LAKELAND, Fla. -- Prized catching prospect Travis d'Arnaud had to leave Friday's 3-2 loss to the Tigers at Joker Marchant Stadium after being hit just below the right elbow with a pitch from Detroit's Luke Putkonen in the fifth inning, but he was not seriously injured. Still, John Buck will be behind the plate Saturday against the Astros at Tradition Field.
"It got enough meat to where I'll be fine," said d'Arnaud, ranked by MLB.com as the Mets' No. 1 overall prospect. "Just let it heal, relax for today. Fortunately it wasn't a couple inches higher or lower. It didn't feel great. I was going to catch one more inning, I think, but it was starting to tighten up."
Putkonen also nailed outfielder Mike Baxter and second baseman Brian Bixler in his 2 1/3 innings, but there was no suggestion that anything was amiss.
"Maybe a couple got away from him or something. I don't think it was intentional, if that's what you're asking," said d'Arnaud, who is not expected to undergo any tests.
Gee shrugs off walks, feels good in latest start
LAKELAND, Fla. -- You can believe the pitching line, which shows that right-hander Dillon Gee walked three batters in his four-inning start against the Tigers on Friday at Joker Marchant Stadium.
Or you can believe Gee.
"Obviously, I never want to walk that many guys. [But] I felt like I'm really close. I felt pretty good," he said.
"It's just the way I feel. I can kind of tell. I'm real close to clicking. Obviously, the fastball was up again today. I don't know if it's a sixth sense, but I can feel that I'm pretty close. I know I've been doing this long enough to know that I'm on the right track. I can feel that I'm really close to figuring it out right now."
Gee's progress will be watched closely because he didn't pitch after July 7 after a blood clot was discovered in his shoulder. He said that, as far as he's concerned, that's completely behind him and that he's on a normal spring schedule and that, even though he didn't locate his fastball, he was pleased with the way he was able to effectively throw his secondary pitches while behind in the count.
"Now I just start building up more innings. Next time out, probably five or six. It's probably based on a pitch count, but I don't know what that is right now. And continue to refine everything I'm working on," he said.
Parnell stays aggressive in thought, deed
LAKELAND, Fla. -- It was only the sixth inning. Bobby Parnell convinced himself it was the ninth.
That's how the Mets' closer, at least while Frank Francisco is sidelined by elbow problems, is conditioning himself this spring for his new role once the regular season starts.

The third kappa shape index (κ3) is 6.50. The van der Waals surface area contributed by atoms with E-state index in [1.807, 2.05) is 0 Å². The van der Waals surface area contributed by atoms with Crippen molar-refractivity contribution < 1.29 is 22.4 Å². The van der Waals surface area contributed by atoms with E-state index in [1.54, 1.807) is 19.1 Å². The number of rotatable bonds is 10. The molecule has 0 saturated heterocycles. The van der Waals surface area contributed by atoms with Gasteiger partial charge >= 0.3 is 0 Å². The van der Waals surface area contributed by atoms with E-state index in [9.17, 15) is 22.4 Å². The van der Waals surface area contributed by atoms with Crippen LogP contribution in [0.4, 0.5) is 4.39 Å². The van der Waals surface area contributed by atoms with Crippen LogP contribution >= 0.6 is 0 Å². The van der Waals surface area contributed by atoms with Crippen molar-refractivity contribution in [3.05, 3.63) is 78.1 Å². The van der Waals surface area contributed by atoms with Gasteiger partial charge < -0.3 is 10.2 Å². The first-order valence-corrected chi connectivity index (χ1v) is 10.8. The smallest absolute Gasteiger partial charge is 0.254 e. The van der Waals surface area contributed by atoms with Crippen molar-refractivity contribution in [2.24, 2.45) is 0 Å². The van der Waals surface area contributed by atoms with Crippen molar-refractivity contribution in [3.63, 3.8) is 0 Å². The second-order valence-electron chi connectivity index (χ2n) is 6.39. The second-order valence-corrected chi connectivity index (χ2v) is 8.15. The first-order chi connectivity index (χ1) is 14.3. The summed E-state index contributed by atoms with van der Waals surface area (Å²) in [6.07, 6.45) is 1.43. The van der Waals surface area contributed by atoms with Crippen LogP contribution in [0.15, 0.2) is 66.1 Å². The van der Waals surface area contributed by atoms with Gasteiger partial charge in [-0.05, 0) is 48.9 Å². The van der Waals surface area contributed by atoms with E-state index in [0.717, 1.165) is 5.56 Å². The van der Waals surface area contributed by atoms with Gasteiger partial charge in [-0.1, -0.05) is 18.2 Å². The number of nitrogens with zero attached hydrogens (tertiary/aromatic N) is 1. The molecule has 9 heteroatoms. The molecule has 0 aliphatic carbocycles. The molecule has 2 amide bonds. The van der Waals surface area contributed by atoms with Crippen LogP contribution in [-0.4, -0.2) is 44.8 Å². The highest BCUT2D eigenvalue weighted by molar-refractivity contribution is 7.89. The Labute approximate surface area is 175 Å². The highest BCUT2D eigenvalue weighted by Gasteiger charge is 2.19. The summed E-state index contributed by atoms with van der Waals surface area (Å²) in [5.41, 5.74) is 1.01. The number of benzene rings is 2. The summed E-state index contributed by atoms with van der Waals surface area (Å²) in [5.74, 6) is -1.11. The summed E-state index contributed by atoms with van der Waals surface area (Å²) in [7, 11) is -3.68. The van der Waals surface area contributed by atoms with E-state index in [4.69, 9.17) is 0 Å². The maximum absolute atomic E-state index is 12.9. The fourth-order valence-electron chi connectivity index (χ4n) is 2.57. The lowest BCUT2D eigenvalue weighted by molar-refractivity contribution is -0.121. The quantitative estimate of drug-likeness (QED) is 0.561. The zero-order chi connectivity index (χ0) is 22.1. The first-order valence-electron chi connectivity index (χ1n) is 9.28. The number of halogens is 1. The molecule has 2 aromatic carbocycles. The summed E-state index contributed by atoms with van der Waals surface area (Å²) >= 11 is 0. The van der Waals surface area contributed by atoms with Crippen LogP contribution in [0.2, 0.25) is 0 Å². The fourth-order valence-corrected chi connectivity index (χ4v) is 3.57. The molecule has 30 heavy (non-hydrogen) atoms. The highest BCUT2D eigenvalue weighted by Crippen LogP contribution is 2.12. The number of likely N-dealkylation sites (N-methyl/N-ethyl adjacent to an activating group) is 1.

"Even now, I imagine that it's a tie ballgame or a one-run ballgame and try to put myself in that situation as much as possible mentally, even if it's not actually that way," he explained. "I just want to attack hitters, not give away at-bats. Not give up extra baserunners, so just go after them as much as I can."
In what ended up as a 3-2 loss to the Tigers at Joker Marchant Stadium on Friday, Parnell pitched a 1-2-3 inning.
"I love his demeanor on the mound," said manager Terry Collins. "He goes after hitters like he knows he's going to get them out. Doesn't get caught up if he gives up a hit. And we know he's still got the good arm if he needs to reach back for something extra. I like what he's doing early in the count, getting ahead and making the hitters chase the pitches he wants them to hit."
Back at Tradition Field against the Astros on Saturday, Parnell will work back-to-back days for the first time this spring.
"I guess it's kind of a mild test to see where you're at, and I feel good," he said. "I've been bouncing back pretty regularly on throwing the next day, so I'm not really worried. I'm just going to go out and treat it as another day."
Jordany Valdespin continued to make his case for a roster spot with a seventh-inning home run, but Collins said he's "still searching" for answers in the outfield. He did say this about Valdespin, who is batting .333 with two homers: "He likes to play, loves to be on the stage. He plays with some flair. And there's nothing wrong with that. He certainly plays with some energy, too. We need that."
Paul Hagen is a reporter for MLB.com. This story was not subject to the approval of Major League Baseball or its clubs.